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Birds that would

make good choices

for Christmas Gifts


Birds Given as Christmas Presents
By: Tippy & Alfred

We all want to give something special to someone on
Christmas, and some people opt to get a pet for that special
someone. But, pets are not toys and shouldn't be acquired
without a lot of thought and research first. They also
should never be given as gifts to someone who doesn't expect
the animal and may not appreciate the responsibility or know
how to properly care for their new pet.

If you have done your research and due diligence, there are
any number of birds that are good choices for Christmas gifts as pets,
from the tiny Finch to the gigantic Macaw. But all of them require
special care and attention. Not everyone is capable of
handling a pet bird and giving it what it needs.

Again, it is never a good idea to give a pet to someone
without the giftee being aware that they are going to
receive one. You should inform the giftee that you want to
give them a bird for a present for Christmas, and ask if it
is a good idea, not only because the person may not want a
pet but because the person may want to give their own input.
There are many varying species of birds that can make good
pets, but each species has its own personalities and quirks.
The person you intend to give the bird to may want a
specific type of bird as a pet.

You also will need to take into consideration the fact that
keeping a captive bird requires a lot of paraphernalia. The
bird will need a cage, feeding and watering dishes, toys, a
cage stand, newspaper or special bird paper to line the
cage, and a cover for the cage when transporting the bird.
Birds are easily stressed by moving and changing of
environment, and some can be fatally sickened by something
as seemingly unimportant as a cold draft.

You shouldn't give a bird as a pet to a young child.
Children like to handle pets and play with them. Birds do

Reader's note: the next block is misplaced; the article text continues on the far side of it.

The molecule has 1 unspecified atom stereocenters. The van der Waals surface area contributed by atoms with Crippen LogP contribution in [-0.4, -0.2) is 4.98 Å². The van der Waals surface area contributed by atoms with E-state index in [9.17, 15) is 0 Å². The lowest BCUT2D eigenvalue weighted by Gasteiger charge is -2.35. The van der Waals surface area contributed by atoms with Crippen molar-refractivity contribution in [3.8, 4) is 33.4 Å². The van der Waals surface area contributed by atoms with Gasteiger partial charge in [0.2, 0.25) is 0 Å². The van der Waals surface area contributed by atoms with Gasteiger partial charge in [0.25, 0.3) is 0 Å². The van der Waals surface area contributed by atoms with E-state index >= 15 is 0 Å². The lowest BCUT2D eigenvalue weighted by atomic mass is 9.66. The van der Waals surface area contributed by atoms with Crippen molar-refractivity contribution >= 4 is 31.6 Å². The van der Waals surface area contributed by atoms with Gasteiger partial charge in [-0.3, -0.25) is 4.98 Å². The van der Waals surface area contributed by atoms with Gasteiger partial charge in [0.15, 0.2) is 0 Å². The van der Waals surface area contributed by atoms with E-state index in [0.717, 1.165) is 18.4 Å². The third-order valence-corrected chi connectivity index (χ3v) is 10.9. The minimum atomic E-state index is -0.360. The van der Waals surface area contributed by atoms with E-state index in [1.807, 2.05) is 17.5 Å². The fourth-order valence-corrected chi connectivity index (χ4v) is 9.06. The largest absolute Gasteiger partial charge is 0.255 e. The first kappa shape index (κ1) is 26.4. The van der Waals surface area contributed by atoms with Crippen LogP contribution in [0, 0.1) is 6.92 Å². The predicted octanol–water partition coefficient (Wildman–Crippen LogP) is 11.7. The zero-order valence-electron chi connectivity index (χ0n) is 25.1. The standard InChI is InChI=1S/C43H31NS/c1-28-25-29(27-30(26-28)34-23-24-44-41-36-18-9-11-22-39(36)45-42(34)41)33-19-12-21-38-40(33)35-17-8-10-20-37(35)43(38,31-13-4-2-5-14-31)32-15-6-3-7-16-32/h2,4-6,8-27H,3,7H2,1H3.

not like to be handled unless trained to be handled, and
even then they do not want to be grasped. A lot of birds
will bite, especially when stressed.

If you do choose to give a bird to a young child, make sure
that they understand that the bird is not to be touched,
poked or prodded in any way, and that a responsible adult
will help the child care for the bird. The child must be
able to respect the bird's space and only be allowed to
handle the bird with an adult present, if that bird is a
species and individual that is capable of being handled.

Ultimately, the life and well-being of the animal is your
responsibility when you give the gift of a pet. Should the
recipient not want the pet or become unable to care for the
bird you should take the bird and either keep it yourself or
find it a good home.

If you have consulted with the person to whom you want to
give the bird, and they agree, you can spend time together
going from store to store looking for just the right bird.
You can spend time together learning about birds and how to
care for them. You can also go with them to pick out
paraphernalia for the bird. This can make this a great
experience rather than a big hassle. It's up to you. Just
always keep the welfare of the bird in mind. Birds are
living creatures and shouldn't be an impulse purchase.
Rather, a pet bird can and should be a charming friend and
addition to the life of its owner for many years.

Santa and Christmas

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By: Tippy & Alfred

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